The average long-short CAR for the top 40 posters was 0.25%, and the median was -0.38% (more top posters had negative alphas than positive ones), both very close to 0—the most frequent posters were no more likely to generate alpha on average.

Their findings led Chacon, Morillon, and Wang to conclude that while WSB recommendations induced trading activity, there was no evidence that WSB recommendations produced alpha: “In no cases were the buy recommendations as a group fruitful and in very few cases were the sell recommendations useful. As the viewership and contribution to this public thread have grown, alpha is equally elusive.”

Their findings are consistent with the results of the VanEck Vectors Social Sentiment ETF (BUZZ), which tracks the 75 large-cap U.S. stocks with the most bullish perception from social media and other alternative datasets. Using the backtest tool at Portfolio Visualizer, from April 2021-February 2023, BUZZ returned -24.1%, underperforming the return of Vanguard’s 500 ETF (VOO) by 25.4 percentage points.

Their findings are also consistent with those of the authors of the 2014 study “The Cross-Section of Speculator Skill: Evidence from Day Trading,” the 2020 study “Attention Induced Trading and Returns: Evidence from Robinhood Users,” and the 2022 study “Retail Trader Sophistication and Stock Market Quality: Evidence from Brokerage Outages,” who found that younger investors following social media are less financially literate, more subject to attention biases, more likely to chase stocks with extreme performance and volume than other retail investors, and exhibit herding behavior that leads to abnormal negative returns.

Investor Takeaways

Chacon, Morillon, and Wang’s findings contribute to a large body of literature that demonstrates that retail investors, on average, are naive, subject to many biases that result in adverse outcomes while the platforms they trade on prosper. The findings hopefully serve as helpful information to the droves of retail investors searching the internet for trading advice. The historical evidence on efforts of individual investors to generate alpha clearly shows that while it’s not impossible to generate alpha consistently, the odds of doing so are so poor it’s not prudent to try. If you look in the mirror and see Warren Buffett, go ahead and try to pick stocks that will outperform (although even he has not been able to outperform for the past 15 years; Berkshire Hathaway Inc. Class A underperformed the S&P 500 from 2008 to 2022). But unless you live in Lake Wobegon, where everyone has Buffett-like abilities, you will not likely see the Oracle of Omaha in the mirror. For those who don’t, the winning strategy is to build a globally diversified portfolio that reflects your unique ability, willingness, and need to take risk and stay the course, rebalancing and tax managing as events dictate.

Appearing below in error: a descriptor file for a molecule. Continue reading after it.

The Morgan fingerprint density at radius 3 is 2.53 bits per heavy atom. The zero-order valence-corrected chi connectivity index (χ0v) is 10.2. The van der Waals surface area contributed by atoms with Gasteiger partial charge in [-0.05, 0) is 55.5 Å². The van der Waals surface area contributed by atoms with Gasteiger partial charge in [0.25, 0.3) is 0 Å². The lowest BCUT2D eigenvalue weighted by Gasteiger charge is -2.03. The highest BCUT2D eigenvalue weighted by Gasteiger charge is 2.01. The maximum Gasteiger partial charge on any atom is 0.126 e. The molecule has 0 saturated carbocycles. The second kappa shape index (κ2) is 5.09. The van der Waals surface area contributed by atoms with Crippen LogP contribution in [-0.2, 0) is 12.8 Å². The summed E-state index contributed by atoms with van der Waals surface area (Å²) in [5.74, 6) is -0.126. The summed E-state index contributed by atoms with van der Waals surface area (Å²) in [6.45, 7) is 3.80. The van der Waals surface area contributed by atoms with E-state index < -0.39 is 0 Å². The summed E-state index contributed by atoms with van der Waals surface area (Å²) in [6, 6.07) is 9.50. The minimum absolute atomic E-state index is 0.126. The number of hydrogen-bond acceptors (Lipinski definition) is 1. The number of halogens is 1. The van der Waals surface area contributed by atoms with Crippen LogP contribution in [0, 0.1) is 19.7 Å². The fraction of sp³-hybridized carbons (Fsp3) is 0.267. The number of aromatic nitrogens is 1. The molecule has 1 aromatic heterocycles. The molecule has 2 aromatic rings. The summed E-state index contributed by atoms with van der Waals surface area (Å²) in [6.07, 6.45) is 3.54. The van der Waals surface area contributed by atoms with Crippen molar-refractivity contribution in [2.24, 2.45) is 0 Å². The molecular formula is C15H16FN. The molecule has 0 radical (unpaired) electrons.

Larry Swedroe is head of financial and economic research for Buckingham Wealth Partners.

For informational and educational purposes only and should not be construed as specific investment, accounting, legal, or tax advice. Certain information is based on third party data and may become outdated or otherwise superseded without notice. Third-party information is deemed to be reliable, but its accuracy and completeness cannot be guaranteed. By clicking on any of the links above, you acknowledge that they are solely for your convenience, and do not necessarily imply any affiliations, sponsorships, endorsements or representations whatsoever by us regarding third-party websites. We are not responsible for the content, availability, or privacy policies of these sites, and shall not be responsible or liable for any information, opinions, advice, products or services available on or through them. Neither the Securities and Exchange Commission (SEC) nor any other federal or state agency have approved, determined the accuracy, or confirmed adequacy of this article. The opinions expressed here are their own and may not accurately reflect those of Buckingham Strategic Wealth, LLC or any of its affiliates. LSR-23-473   

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About the Author: Larry Swedroe

Larry Swedroe
Larry Swedroe is the author or co-author of 18 books on investing, including his latest Enrich Your Future.

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For informational and educational purposes only and should not be construed as specific investment, accounting, legal, or tax advice. Certain information is deemed to be reliable, but its accuracy and completeness cannot be guaranteed. Third party information may become outdated or otherwise superseded without notice.  Neither the Securities and Exchange Commission (SEC) nor any other federal or state agency has approved, determined the accuracy, or confirmed the adequacy of this article.